A few years ago we had our yard landscaped, and we acquired three citrus trees: an orange, a grapefruit, and a lemon. This year we had a bumper lemon crop. I still have lemons on the tree that need to be picked. We love to squeeze fresh lemon juice into our drinking water—so refreshing!
Last week I picked a doubled-brown-paper grocery bagful of lemons. These are Meyer lemons, and they grow to the size of little Nerf footballs, with knobby little protuberances on them. My friends have told me to freeze fresh lemon juice in ice cube trays, then store the cubes in baggies in the freezer and use them as you need them. Sounds like a good idea!
I bought a bunch of plastic ice cube trays at the dollar store, got out my 40-year-old electric juicer, and squoze away. I’d been grabbing the lemons one at a time out of the bag.
When I was down to my last tray, I peeked into the bag to see how many lemons were still in there.
The good news: only three left.
The bad news: there was also a scorpion wiggling around in the bag.
We live in Arizona. We are no strangers to scorpions. We go for months without seeing any, and then one will tour the bathroom. We have flyswatters hanging on nails throughout the house; they are my weapon of choice against scorpions.
I took the bag outside and dumped it out on the patio. The scorpion, a common tan bark scorpion, and a big one at that, about four inches, lifted his enormous claws, stuck his powerful tail up in the air, and marched right toward me. I could have just stepped on him, but he was huge—what if I missed? He looked like he could hold a grudge.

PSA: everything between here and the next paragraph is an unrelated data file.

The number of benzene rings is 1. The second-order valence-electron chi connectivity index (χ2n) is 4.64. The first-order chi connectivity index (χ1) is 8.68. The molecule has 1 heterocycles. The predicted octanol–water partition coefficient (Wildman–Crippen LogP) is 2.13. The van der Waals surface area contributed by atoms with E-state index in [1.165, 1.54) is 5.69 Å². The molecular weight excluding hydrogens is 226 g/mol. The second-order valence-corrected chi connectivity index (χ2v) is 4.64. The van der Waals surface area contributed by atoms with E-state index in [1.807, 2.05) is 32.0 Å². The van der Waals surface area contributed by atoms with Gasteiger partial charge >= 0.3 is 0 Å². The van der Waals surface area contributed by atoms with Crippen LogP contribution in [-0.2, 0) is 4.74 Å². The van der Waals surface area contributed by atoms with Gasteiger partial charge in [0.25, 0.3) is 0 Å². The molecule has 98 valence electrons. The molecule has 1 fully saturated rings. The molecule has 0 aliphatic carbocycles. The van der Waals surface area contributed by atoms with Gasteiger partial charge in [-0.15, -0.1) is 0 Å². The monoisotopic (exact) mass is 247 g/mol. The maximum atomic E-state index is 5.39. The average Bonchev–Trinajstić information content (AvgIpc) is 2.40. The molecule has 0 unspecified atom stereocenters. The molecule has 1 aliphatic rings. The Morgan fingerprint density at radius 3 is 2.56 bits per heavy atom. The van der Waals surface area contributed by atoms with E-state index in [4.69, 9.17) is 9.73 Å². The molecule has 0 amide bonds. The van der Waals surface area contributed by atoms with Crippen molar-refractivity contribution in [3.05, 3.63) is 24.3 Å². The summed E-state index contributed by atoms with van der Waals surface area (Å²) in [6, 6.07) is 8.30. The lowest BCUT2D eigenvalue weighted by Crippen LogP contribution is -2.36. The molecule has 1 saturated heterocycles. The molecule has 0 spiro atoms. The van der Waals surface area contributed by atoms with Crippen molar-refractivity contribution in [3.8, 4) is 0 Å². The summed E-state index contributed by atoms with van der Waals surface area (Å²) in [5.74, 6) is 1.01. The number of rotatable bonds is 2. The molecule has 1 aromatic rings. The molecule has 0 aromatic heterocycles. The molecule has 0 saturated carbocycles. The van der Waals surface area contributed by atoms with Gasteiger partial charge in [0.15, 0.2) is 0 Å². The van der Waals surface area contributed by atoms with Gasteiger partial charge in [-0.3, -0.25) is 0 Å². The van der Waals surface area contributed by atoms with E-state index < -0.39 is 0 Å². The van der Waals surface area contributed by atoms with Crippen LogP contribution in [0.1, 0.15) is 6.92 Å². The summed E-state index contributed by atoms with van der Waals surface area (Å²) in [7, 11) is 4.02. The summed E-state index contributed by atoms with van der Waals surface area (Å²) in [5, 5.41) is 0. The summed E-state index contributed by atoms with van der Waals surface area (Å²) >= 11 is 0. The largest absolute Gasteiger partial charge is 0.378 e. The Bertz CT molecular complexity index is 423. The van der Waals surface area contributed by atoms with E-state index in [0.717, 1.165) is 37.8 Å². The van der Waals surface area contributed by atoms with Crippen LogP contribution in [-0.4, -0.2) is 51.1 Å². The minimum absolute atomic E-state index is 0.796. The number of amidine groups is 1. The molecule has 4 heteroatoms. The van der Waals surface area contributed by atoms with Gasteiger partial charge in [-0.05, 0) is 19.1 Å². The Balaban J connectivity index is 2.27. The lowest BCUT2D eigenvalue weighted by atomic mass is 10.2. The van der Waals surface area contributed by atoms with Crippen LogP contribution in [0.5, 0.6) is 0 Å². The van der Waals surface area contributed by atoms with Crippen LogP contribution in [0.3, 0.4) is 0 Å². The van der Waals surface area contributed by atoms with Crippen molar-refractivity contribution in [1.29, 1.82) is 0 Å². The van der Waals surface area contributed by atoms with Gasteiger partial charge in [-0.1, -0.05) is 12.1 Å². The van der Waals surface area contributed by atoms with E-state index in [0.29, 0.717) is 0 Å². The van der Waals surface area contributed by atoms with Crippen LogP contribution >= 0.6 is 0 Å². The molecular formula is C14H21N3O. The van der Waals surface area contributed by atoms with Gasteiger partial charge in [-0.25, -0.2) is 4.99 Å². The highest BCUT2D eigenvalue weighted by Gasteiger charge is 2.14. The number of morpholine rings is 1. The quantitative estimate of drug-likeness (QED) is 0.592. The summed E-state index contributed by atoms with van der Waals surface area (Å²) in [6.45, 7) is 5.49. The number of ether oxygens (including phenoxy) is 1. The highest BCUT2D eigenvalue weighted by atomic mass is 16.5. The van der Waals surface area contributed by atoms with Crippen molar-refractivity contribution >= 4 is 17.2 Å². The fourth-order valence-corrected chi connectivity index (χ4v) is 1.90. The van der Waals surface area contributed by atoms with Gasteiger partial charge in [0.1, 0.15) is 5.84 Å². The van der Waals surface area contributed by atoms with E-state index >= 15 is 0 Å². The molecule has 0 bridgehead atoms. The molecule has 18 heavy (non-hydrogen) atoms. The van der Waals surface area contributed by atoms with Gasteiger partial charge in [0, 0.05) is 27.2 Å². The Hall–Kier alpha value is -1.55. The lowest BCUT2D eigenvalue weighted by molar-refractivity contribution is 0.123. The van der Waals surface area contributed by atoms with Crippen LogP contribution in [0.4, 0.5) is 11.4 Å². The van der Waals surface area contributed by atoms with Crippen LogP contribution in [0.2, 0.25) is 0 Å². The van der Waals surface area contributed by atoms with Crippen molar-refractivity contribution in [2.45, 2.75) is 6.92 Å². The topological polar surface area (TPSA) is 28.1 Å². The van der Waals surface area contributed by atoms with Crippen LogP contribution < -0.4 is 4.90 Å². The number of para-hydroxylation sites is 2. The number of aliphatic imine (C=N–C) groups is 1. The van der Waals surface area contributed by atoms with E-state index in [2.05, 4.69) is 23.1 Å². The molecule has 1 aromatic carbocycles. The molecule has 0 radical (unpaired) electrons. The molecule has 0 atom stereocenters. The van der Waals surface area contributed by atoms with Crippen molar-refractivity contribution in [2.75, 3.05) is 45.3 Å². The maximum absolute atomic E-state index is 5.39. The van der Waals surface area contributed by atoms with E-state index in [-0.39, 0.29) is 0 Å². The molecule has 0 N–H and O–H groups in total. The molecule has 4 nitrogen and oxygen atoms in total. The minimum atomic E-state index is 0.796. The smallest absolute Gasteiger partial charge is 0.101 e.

Not seeing anything good to whack him with, I ran into the house to get my flyswatter. When I came out, he was nowhere to be found.
The next morning, I let Ralph outside, and I noticed all the water had evaporated from his bowl on the patio. So I picked it up to refill it. . .
. . . and there, underneath, was the scorpion. He took one look at me, said, “What?! You again?!” and brandished his claws and stinger at me.
I ran inside for my flyswatter, and when I returned—he was gone again.
It’s been almost a week since then and I haven’t seen him.
But that doesn’t mean he’s gone.
Here are some poems based on actual events:
Meeting my Mother-in-Law at the Supermarket
Turning into the cereal aisle
I catch my breath—
In front of me a familiar form seen from behind
The exact stature
Gray hair styled in a narrow flip
My heart pounds with joy—
It’s been so long since I’ve seen her
Then I remember why:
She’s been gone 38 years
A casualty of cancer
The woman turns
She looks nothing like Mom
My shoulders bow
My mother-in-law would be well over 100 years old
If she were still alive
Essence of Lemon
The tree the landscapers planted
already dangled little green lemons,
a tantalizing promise of sweet sour delight,
tempting us to pucker up.
Little by little, green warmed to a yellow glow,
whispering, come and eat,
you know you want to.
Finally, the green disappeared from the fruit’s cheeks,
and pluck them we did,
To slice them into our water glasses
and drink their exotic nectar.
What a treat!
Thar Be Spiders
“Here.” My mother handed me
a 16-ounce tumbler.
“Fill this with raspberries.”
I went outside to the raspberry patch
Behind the garage. I paused at the edge.
Thar be spiders.
But I knew what my mother would do
With the berries.
She’d mash them with sugar and serve them
Over vanilla ice cream.
So I braved the jungle of
Raspberry canes and plucked the fruit
between the thorns, using my elbow to
Bend back the encroaching vines.
Occasionally I felt the whisper of
A daddy-long-legger on my skin.